It’s “incredible,” says Spencer Chandra Herbert, a gay MLA in neighbouring BC. For Alberta to go from the perceived conservative, anti-gay capital of Canada to taking the lead in setting a new gay-friendly tone throughout its school system — it shows just how far activists have “moved the dial,” he says, applauding somewhat wistfully from this side of the Rockies.

And the status in BC? GSAs exist in many public schools in urban areas but they’re hardly enshrined in province-wide legislation mandating their support, and their status in the province’s independent and religious schools is hazy at best.

Education activists have been pushing the BC government for more than 12 years to pass legislation ordering all 60 public school districts to address homophobia and to develop comprehensive curriculum resources to add gay realities to a variety of classroom lessons.

Legislation to date? Zero. Mind you, a growing number of school districts, swayed by students and teachers pushing locally for change, have slowly passed their own policies to foster gay-friendlier environments. The most recent count shows 38 of BC’s 60 public school districts have, since 2003, passed anti-homophobia policies of varying strength — more than half but not yet two-thirds.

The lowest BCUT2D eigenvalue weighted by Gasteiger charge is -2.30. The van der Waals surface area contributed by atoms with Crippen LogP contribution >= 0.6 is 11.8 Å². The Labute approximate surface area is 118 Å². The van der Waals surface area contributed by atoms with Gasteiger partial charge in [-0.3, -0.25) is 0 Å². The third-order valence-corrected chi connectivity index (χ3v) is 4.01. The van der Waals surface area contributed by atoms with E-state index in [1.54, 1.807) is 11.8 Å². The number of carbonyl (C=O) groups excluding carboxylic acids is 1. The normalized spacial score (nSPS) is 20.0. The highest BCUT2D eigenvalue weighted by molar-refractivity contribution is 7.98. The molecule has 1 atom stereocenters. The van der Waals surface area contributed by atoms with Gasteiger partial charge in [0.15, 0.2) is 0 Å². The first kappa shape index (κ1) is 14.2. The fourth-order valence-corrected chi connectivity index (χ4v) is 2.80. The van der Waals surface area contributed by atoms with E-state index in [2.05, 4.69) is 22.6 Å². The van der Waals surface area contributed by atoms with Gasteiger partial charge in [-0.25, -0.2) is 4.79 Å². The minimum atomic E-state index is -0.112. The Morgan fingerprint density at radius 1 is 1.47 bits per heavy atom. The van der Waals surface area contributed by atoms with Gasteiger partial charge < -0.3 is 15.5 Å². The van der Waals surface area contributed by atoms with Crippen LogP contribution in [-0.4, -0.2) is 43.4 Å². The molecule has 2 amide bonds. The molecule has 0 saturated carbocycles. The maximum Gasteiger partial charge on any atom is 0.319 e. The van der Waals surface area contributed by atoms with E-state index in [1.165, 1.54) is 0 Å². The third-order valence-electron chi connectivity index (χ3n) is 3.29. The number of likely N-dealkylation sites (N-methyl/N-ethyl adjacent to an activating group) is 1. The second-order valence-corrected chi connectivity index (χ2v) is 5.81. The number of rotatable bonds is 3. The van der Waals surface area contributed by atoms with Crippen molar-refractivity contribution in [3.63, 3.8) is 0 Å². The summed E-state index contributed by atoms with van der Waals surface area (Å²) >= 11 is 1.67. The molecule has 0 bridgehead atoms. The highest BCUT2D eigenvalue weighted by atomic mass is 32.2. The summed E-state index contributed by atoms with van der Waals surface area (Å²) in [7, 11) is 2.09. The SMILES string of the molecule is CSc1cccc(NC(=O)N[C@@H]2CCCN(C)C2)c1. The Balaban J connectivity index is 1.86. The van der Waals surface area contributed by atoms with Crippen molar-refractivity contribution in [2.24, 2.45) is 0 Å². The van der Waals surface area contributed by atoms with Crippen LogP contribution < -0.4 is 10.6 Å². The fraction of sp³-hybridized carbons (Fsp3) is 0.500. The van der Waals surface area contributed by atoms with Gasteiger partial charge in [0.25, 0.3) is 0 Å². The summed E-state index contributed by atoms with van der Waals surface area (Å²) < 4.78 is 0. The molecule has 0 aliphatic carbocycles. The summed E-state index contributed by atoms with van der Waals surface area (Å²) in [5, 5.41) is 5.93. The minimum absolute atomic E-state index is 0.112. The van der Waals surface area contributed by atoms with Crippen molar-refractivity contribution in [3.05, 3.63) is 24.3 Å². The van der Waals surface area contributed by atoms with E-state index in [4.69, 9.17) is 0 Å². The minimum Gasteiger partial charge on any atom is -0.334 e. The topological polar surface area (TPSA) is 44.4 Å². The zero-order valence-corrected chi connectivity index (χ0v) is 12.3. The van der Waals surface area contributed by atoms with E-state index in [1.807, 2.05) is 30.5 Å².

That’s not good enough, Chandra Herbert says. Kids are resilient, he says, but should we really leave them to fend for themselves in unwelcoming environments while we wait for progress, district by district, for 12 years and counting? “For me, that’s not adequate. I think we’ve got to treat this with urgency.”

“There’s no reason why we can’t be leaders right away,” he says, with another glance at Alberta.

“We’ve got to get beyond, ‘I wear a pink shirt so now we’ve solved bullying,’” he adds in a well-earned dig against BC Premier Christy Clark.

When asked if BC would follow Alberta’s explicitly gay-supportive lead, Clark told reporters March 11: “I think we have really focused on anti-bullying as a core of what we do. Kids can be bullied for all kinds of different reasons, and being gay-lesbian-bisexual-transgender are, for sure, some of those primary reasons,” she said.

“I think the bigger picture is to say how do we create schools where everybody is respected and welcomed — everybody, regardless of whether or not they speak a different language at home, whether or not they practise publicly a different faith, whether or not they’re LGBT,” she continued. “I think we’re trying to find that balance that way here in British Columbia and I would argue we lead the world in that, in working to create safe schools where there’s a real climate of inclusion for all kids.”

Her answer is not without merit. I support fostering a climate where difference of all kind is celebrated in school rather than shunned. Think of the foundation that could lay for our society’s culture. But wouldn’t supporting students who have the courage to request a GSA anywhere in the province bring us closer to that goal?

Instead of simply focusing on bullying — and generic bullying at that — why not also tell all our school boards to support the youth who want to nurture alliances between gay and straight students across BC?

Rather than leaving BC in Alberta’s unanticipated dust.